Mission Festival

Preached: October 18, 2009

Our Hallelujah Mission
Psalm 117

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Grace and peace to you from God our Father and our Lord and Savior Jesus Christ. The Word from God which gives us our mission is Psalm 117

Praise the Lord, all you nations. Laud him, all the peoples. For his mercy prevails over us and the faithfulness of the Lord lasts forever. Hallelujah! (Psalm 117)

Dear friends in Christ, fellow saints washed clean in the blood of our risen Savior:

Do you recognize this theme music? It's the opening from the TV show Mission Impossible. The Mission Impossible movies use it as well. In the show the IMF, the Impossible Mission Force, was given a task to do, a seemingly impossible mission.

At mission festival our thoughts often turn to missionaries across the sea. Leaving behind family and friends, immersed in a radically different culture, surrounded by strange sounding words and conversations, unusual smells twitching their noses, their taste buds puzzled by new foods -- how impossible a mission to share God's Word there, we may well think! Yet our God in his love has enabled missionaries and their families to learn new languages, adapt to new cultures, brave the unknown, and so share the Good News of Jesus.

But today instead of thinking only of the mission of missionaries, let's consider the mission our Lord and Savior has given to each one of us. What is that mission he sends you on? How do you carry it out? Let's answer those questions as we dig into God's Word this morning.

A. What is the mission?

First, what is the mission? To learn about the mission you don't need to find a secret, taped message that self-destructs in five-seconds after you've listen to it. Rather, let's take to heart the word of God before us today. We turn to Psalm 117.

“Praise the Lord, all you nations. Laud him, all the peoples. For his mercy prevails over us and the faithfulness of the Lord lasts forever. Hallelujah!” (Psalm 117). That's the entire Psalm, very brief. Let's think about it.

What's our mission? Is it to buy tickets to Africa and become missionaries? Is it to move to another town to start a church there, inviting people to worship in our homes? Is it to knock on doors in our own community asking whether they have a church or not, ready to tell them about Jesus? We might often picture mission work as falling into these categories: world missions, home missions, door-to-door evangelism. But our mission is broader than any one of those tasks. Certain Christians, at certain times, under certain circumstances may be called or asked to do one of those things. And they are helping to carry out our mission by doing so. But the mission is broader.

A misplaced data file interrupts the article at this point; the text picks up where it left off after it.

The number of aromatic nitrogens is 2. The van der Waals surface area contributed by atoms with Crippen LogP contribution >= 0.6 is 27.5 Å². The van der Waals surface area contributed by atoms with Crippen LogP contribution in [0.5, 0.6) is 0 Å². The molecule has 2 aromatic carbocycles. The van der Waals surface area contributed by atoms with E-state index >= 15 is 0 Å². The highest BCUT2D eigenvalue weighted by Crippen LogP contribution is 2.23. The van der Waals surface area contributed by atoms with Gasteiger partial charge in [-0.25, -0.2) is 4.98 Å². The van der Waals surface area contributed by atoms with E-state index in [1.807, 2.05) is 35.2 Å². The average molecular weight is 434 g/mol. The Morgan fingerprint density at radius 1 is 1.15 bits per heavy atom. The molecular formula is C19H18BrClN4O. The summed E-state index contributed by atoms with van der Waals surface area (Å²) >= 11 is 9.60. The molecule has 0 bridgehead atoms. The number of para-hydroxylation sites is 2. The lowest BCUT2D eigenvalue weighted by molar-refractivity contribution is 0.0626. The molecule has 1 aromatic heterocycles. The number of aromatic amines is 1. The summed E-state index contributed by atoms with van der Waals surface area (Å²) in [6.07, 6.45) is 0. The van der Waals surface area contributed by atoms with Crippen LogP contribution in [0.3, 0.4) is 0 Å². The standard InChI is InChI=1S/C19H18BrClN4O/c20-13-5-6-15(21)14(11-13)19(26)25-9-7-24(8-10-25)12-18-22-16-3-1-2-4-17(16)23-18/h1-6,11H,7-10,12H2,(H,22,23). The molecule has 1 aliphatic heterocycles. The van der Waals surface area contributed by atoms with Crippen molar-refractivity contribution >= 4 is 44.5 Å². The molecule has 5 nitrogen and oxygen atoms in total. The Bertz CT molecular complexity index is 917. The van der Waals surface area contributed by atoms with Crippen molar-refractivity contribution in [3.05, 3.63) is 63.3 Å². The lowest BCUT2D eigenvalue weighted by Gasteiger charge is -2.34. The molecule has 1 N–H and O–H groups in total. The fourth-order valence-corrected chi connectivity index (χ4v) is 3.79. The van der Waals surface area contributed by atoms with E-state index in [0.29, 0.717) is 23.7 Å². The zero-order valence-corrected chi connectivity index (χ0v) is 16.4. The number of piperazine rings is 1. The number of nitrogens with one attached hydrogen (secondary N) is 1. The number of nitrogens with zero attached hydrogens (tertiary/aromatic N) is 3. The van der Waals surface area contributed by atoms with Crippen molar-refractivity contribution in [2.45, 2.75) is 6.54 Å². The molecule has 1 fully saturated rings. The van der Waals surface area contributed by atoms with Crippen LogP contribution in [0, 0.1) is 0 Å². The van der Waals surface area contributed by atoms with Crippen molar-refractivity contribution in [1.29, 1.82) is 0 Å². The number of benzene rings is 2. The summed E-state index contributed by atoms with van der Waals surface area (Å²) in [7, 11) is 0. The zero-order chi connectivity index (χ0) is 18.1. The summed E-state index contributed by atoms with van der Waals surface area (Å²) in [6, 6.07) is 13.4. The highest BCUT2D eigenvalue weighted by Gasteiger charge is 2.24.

What is our mission? One word from the Psalm can summarize it: Hallelujah! Hallelujah is from the Hebrew words meaning, “Praise the Lord.” Our mission is to praise the Lord. That's what our God wants all nations, all the peoples to do, including you and me, as the Psalm makes clear. “Praise the Lord, all you nations. Laud him, all the peoples” (Psalm 117:1). Praise the Lord! Hallelujah!

Here again, though, don't think of this in a narrow way that focuses only on a handful of tasks we do. Sometimes we only think of singing hymns in church as praising the Lord. But praising him is much more than that, which we begin to see, when we ask why do we praise our Lord and what do we praise him for. Both questions have the same answer, which verse two of the Psalm gives us. “For his mercy prevails over us and the faithfulness of the Lord lasts forever. Hallelujah!” (Psalm 117:2).

The strong man of sin used to rule in our hearts. We willingly followed our sinful desires, so great was sin's control over our soul and mind. But God's mercy was stronger. Like a might warrior, his mercy prevailed.

We usually don't picture mercy as a mighty warrior, do we? That doesn't fit together in our minds. But the way God's mercy won us for himself doesn't fit our human thinking either. He prevailed not through might and miracle but through weakness. The mighty warrior whose mere word could calm the raging storm, drive out demons, and raise the dead, he let mere mortal men nail his hands and feet to wood.

So great is his mercy! He, God over all, the eternal Son of the Almighty, he humbled himself to save rebellious sinners, such as you and I. He not only took flesh and blood into his divinity, but he took on himself our misery, our pitiful wretchedness, our naked shame. He clothed himself with our filthy, guilty rags and became sin for us. He took your place, dear sinner. He took your place under God's wrath on that cross. So great is his mercy!

What a mystery this all is! “Alas! and did my Savior bleed, And did my Sov'reign die? Would he devote that sacred head For such a worm as I? Was it for crimes that I had done He groaned upon the tree? Amazing pity, grace unknown, and love beyond degree! Well might the sun in darkness hide And shut its glories in When God, the mighty Maker, die For his own creatures' sin” (“Alas, and Did My Savior Bleed” The Lutheran Hymnal 154:1, Christian Worship: A Lutheran Hymnal 129:2, 3). What mighty mercy!

He did that for you, dear friend, for you. Is this not alone reason enough to praise him? Is this not what our praise is all about? His mercy. The Father gave his Son as the sacrifice for you. The Son, Jesus Christ, suffered and died in your place.

But there is more. The Psalm not only points us to his mercy, but to his faithfulness as well. His truth does not fail. It stands forever and ever. For your crucified Savior has risen from the dead. He rose in victory and triumph. He keeps his promises. For the Lord is faithful. He does not change. As the eternal I AM, he remains faithful to his promises.